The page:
Former Red Sox infielder Milt Bolling dies at 82

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Milt Bolling, who spent seven years in the big leagues in the 1950s and afterwards worked for the Red Sox for 30 years, passed away Saturday in Alabama at the age of 82.

Frank Bolling, Milt’s brother and a former MLB All-Star, told al.com’s Mark Inabinett that Milt’s health had been in decline following open-heart surgery three months ago.

Milt Bolling came up with the Red Sox in 1952 and became the team’s primary shortstop a year later. He had his best season in 1954, hitting .249/.337/.358 with six homers in 370 at-bats. However, he suffered a broken elbow the following spring and missed most of the 1955 season. Primarily a part-timer after that, he was traded to the Senators in 1957. In 1958, he briefly played with little brother Frank in Detroit, appearing in 24 games for the Tigers.

“We played against each other in the big leagues, and then he came over to Detroit in 1958, and we played together as a double-play combination,” Frank said, “with me at second base and him at shortstop. We have some great tales. We had a lot of good times.”

According to Wikipedia, Bolling later served with the Red Sox as an executive assistant to owner Tom Yawkey and as an area scout based in Alabama.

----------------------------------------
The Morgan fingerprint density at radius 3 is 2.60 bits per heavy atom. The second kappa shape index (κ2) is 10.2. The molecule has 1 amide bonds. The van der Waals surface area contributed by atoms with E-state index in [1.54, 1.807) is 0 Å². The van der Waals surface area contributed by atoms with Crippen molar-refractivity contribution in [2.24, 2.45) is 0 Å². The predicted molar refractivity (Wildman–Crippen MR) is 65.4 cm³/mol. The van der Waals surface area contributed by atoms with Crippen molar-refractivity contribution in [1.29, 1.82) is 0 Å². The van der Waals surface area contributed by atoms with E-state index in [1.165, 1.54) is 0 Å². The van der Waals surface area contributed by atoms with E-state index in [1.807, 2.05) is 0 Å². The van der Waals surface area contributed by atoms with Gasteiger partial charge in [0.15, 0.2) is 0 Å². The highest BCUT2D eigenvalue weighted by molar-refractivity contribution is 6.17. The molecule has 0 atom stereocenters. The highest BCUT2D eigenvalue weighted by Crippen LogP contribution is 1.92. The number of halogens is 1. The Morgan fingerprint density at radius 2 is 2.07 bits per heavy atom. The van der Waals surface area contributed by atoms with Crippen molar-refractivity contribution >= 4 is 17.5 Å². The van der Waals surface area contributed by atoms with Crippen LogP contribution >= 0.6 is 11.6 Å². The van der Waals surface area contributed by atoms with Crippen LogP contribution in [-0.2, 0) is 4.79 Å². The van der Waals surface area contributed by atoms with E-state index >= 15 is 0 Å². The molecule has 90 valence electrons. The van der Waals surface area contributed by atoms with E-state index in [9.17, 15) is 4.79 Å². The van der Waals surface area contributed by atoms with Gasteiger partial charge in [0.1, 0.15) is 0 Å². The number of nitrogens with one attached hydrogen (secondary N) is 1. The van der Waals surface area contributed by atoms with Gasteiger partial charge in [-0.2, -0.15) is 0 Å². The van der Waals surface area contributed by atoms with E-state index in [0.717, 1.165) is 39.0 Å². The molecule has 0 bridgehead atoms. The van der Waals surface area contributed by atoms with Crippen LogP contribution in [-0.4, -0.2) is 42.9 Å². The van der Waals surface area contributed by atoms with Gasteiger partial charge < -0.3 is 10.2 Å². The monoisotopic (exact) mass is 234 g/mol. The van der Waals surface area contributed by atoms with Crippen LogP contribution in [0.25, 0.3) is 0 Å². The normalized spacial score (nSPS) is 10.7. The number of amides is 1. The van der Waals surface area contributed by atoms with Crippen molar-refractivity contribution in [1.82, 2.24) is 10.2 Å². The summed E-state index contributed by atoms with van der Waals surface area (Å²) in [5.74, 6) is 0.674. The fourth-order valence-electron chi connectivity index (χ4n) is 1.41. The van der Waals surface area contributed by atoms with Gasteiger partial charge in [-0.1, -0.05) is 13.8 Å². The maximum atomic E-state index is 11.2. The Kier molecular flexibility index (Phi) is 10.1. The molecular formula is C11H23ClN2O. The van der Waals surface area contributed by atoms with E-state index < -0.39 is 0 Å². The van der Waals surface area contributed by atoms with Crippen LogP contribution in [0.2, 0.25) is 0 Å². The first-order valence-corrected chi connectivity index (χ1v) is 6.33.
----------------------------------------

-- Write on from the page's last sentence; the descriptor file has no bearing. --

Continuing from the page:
Milt Bolling is survived by his wife of 60 years, Joanne, as well as four children and nine grandchildren.

Yadier Molina ties record for the most games caught with one team

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Yadier Molina has two World Series rings, multiple Gold Gloves, Platinum Gloves, All-Star appearances and a Silver Slugger award. He now has an all-time record too.

The record: the most games caught with one team. Last night he caught his 1756th career game with the Cardinals, with ties him with Gabby Hartnett of the Cubs, who last caught in 1941 and set the record in 1940, his last season with Chicago. Molina will break the record next time he dons the tools of ignorance, likely tonight against the Phillies.

Given how badly catchers get beaten up — and Molina has taken a beating at times in his career — and given how well mastery of the position leads to a catcher earning journeyman status, as it were, it’s quite a thing to catch that many games for one team.

Given that Molina is under contract with the Cardinals for two more seasons and has stated his desire to retire a Cardinal many times, he’s likely to put that record so far out of reach that it’ll likely take at least another 78 years to break it, if indeed it is ever broken.